If you're a frequent reader, the topic of "good" passwords is unlikely to be new to you. My colleagues and I never seem to tire of recommending the use of a password manager to help you keep tabs on your digital secret handshakes--alongside other bits of private data like credit card numbers--and avoid falling into bad practices that can have dire consequences on everything from your job to your finances.
Luckily, Apple's software ecosystem suffers from no shortage of apps dedicated to this very goal; among these, AgileBits' 1Password (Mac App Store link) has always occupied a genre-defining role as one of the most comprehensive solutions available. Their latest release, 1Password 5.0, is no exception.
In with the new
One of the hardest feats to pull off in software development is designing a user experience that feels familiar and yet conforms to new paradigms: On one hand, you don't want the app to look dated or out of place in its intended running environment; on the other, you don't want to introduce changes so drastic that existing users will suddenly find themselves disoriented and incapable of performing tasks that were hitherto second nature to them.
Launched to coincide with the release of OS X Yosemite, 1Password 5.0 aces this particular problem by limiting its user interface changes to a fresh coat of paint that looks perfectly at home inside Apple's latest operating system. With the exception of a little more flatness, therefore, you can literally install the new version over the old one and continue using it without skipping a beat.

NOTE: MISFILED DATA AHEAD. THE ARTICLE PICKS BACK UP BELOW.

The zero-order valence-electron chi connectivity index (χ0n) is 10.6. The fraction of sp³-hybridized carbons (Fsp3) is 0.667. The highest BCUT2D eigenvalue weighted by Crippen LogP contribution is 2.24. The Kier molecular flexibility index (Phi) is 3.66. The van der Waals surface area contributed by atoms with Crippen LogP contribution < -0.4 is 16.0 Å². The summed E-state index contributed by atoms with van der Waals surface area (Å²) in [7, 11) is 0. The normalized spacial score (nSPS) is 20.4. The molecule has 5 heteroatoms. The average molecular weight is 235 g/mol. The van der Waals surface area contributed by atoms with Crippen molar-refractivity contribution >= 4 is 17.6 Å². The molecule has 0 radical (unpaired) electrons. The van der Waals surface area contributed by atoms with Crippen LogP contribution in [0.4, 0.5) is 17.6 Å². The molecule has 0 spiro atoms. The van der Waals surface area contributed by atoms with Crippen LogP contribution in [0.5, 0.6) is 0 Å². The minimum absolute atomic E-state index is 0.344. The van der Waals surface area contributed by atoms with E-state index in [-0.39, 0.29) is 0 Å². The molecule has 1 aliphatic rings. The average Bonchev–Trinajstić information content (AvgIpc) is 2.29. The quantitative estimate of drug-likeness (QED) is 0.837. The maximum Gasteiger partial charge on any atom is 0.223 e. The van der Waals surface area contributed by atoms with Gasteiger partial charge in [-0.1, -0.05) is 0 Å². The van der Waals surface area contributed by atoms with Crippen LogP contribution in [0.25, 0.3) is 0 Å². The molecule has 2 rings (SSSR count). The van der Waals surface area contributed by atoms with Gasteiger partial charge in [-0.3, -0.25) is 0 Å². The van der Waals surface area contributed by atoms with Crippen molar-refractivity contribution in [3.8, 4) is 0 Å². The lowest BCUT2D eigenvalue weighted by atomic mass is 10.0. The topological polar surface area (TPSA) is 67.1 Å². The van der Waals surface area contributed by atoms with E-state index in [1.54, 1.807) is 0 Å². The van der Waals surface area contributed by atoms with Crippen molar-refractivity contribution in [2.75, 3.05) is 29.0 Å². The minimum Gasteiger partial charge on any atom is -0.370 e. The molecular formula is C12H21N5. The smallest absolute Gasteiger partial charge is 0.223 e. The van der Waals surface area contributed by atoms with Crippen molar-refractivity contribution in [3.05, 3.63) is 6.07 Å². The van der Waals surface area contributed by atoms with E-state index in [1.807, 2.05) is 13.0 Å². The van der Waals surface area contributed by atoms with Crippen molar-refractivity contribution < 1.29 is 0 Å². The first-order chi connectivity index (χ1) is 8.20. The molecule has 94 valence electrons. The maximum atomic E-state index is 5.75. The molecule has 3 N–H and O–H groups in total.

The 1Password Mini helper app (which sits in the menu bar and provides a quick way to grab a password or credit card number without having to launch 1Password), has received more significant interface changes. In its latest incarnation, the helper sports both dark and light interfaces to match Yosemite's menu bar, and can be quickly invoked with a global keyboard shortcut that makes it appear in the middle of your primary screen. Again, no paradigm-shifting changes, but a few nice touches that, as a frequent user of this feature, I've found very useful.
But also in with the old
Outside of these cosmetic changes, most of the functionality provided by 1Password remains unchanged--not a bad thing if you consider that the established user interface works very well. Of note, the iCloud sync functionality has been rewritten from scratch using the new CloudKit framework, which will hopefully bring increased stability to those who choose to store their 1Password vault using Apple's cloud storage solution.
One feature that I think will get more use is the ability to securely share passwords and other bits of private data. This has existed inside 1Password since at least version 3, but was rarely used by regular users, if only because online privacy and security issues affected just an unlucky few.
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